The next leader will also be the first to be educated at a state school since Michael Howard – now Lord Howard of Lympne – who quit after the 2005 general election as party leader.
Before the result was announced the two campaign teams had fired their first shots.
Mrs May said that the “inexperienced” Mrs Leadsom's plans to allow European Union nationals who are already in the UK to remain here after Brexit meant that foreign criminals could not be deported if she became prime minister.
In an interview, Mrs Leadsom had said that EU nationals who arrive in the UK after she became prime minister might not be allowed to remain indefinitely, prompting fears of a rush of EU migrants to come to the UK before the end of the campaign on September 9
Mrs Leadsom also made a direct pitch to the Tory grassroots by pledging a vote to legalise fox hunting, a review of the HS2 rail line and stating that she believes that marriage should be between a man and a woman, rather than between a same-sex couples.
Mrs May and Mrs Leadsom will spend the next nine weeks travelling around the country trying to win the support of the party's 150,000 members.
On Thursday night the campaign formally got underway with the two candidates speaking to Conservative associations in Northamptonshire and Kent.
But more than 40 MPs are now supporting a call by former party chairman Grant Shapps to shorten the race so that it concludes within weeks, rather than by September 9, to give the UK leadership in the months after the Brexit vote.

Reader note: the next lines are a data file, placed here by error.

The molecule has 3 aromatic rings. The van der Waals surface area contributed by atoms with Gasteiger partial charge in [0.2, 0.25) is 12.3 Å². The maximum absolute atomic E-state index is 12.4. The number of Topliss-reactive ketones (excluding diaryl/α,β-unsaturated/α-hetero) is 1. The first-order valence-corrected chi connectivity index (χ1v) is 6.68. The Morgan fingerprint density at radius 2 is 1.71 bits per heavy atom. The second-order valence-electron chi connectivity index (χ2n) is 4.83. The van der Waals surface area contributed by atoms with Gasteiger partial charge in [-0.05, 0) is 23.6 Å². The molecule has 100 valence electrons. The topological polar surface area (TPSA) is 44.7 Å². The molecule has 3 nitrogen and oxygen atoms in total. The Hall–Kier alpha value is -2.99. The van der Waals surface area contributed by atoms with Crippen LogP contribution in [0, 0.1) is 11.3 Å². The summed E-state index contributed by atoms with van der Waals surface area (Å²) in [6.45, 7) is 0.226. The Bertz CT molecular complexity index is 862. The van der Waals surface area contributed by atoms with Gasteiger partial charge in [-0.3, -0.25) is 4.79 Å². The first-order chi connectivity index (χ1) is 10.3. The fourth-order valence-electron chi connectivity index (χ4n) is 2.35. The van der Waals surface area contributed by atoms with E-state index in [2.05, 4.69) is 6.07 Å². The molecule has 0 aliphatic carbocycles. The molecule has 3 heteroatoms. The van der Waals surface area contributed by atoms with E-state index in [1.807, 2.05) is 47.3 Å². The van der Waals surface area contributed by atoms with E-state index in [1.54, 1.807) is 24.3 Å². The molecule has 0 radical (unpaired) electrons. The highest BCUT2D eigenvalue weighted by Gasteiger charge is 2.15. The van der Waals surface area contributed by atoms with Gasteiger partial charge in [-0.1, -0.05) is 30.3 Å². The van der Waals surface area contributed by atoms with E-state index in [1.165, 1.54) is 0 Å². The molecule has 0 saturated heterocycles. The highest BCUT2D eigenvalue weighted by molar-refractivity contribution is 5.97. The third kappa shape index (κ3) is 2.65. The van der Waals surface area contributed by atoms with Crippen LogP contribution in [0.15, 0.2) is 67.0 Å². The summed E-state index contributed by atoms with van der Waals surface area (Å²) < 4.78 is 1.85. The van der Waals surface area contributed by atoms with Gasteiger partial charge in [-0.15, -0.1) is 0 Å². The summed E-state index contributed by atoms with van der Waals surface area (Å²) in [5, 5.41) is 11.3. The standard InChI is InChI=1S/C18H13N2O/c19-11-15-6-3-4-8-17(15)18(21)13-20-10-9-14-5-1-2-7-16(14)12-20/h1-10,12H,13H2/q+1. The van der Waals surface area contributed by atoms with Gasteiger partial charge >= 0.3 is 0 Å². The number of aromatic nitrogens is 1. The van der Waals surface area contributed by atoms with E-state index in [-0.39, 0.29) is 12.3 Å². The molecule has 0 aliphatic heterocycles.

Mrs Leadsom's team oppose the idea, believing they need more time for their lesser known candidate to win voters over.
Iain Duncan Smith, a supporter of Mrs Leadsom, said he was “incredibly proud” that his party had two “strong woman candidates going to the country”.
He said: “We will have a woman Prime minister. The Conservative Party, yet again, leading the way on this.
"It says to women all over the country you can get to the top. I have two daughters, it really means a huge amount to me to have two women standing now and being the Prime Minister."
Lord Tebbit, who served in the Thatcher Cabinet, said it is “what's in the head that counts”, not whether the candidate is a woman or a man, adding:
"I helped to make Margaret Thatcher leader of the Conservative party because she was better than any of the other candidates, all of whom were male. The same is true today."